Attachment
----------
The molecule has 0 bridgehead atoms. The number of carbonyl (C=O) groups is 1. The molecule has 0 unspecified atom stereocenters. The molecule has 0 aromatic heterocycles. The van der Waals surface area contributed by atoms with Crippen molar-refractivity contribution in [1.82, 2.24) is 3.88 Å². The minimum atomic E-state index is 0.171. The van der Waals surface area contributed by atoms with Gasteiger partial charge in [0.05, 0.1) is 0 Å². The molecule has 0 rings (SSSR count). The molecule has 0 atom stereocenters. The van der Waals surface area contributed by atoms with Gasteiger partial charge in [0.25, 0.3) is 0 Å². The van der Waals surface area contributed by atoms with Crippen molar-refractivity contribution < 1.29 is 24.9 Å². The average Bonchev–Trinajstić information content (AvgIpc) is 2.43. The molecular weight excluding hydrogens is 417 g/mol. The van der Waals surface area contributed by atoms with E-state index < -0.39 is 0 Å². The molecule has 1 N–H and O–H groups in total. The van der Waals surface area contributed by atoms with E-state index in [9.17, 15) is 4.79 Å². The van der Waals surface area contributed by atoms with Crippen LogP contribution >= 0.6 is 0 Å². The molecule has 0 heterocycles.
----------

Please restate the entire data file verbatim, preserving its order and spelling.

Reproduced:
The molecule has 0 bridgehead atoms. The number of carbonyl (C=O) groups is 1. The molecule has 0 unspecified atom stereocenters. The molecule has 0 aromatic heterocycles. The van der Waals surface area contributed by atoms with Crippen molar-refractivity contribution in [1.82, 2.24) is 3.88 Å². The minimum atomic E-state index is 0.171. The van der Waals surface area contributed by atoms with Gasteiger partial charge in [0.05, 0.1) is 0 Å². The molecule has 0 rings (SSSR count). The molecule has 0 atom stereocenters. The van der Waals surface area contributed by atoms with Gasteiger partial charge in [0.25, 0.3) is 0 Å². The van der Waals surface area contributed by atoms with Crippen molar-refractivity contribution < 1.29 is 24.9 Å². The average Bonchev–Trinajstić information content (AvgIpc) is 2.43. The molecular weight excluding hydrogens is 417 g/mol. The van der Waals surface area contributed by atoms with E-state index < -0.39 is 0 Å². The molecule has 1 N–H and O–H groups in total. The van der Waals surface area contributed by atoms with E-state index in [9.17, 15) is 4.79 Å². The van der Waals surface area contributed by atoms with Crippen LogP contribution >= 0.6 is 0 Å². The molecule has 0 heterocycles.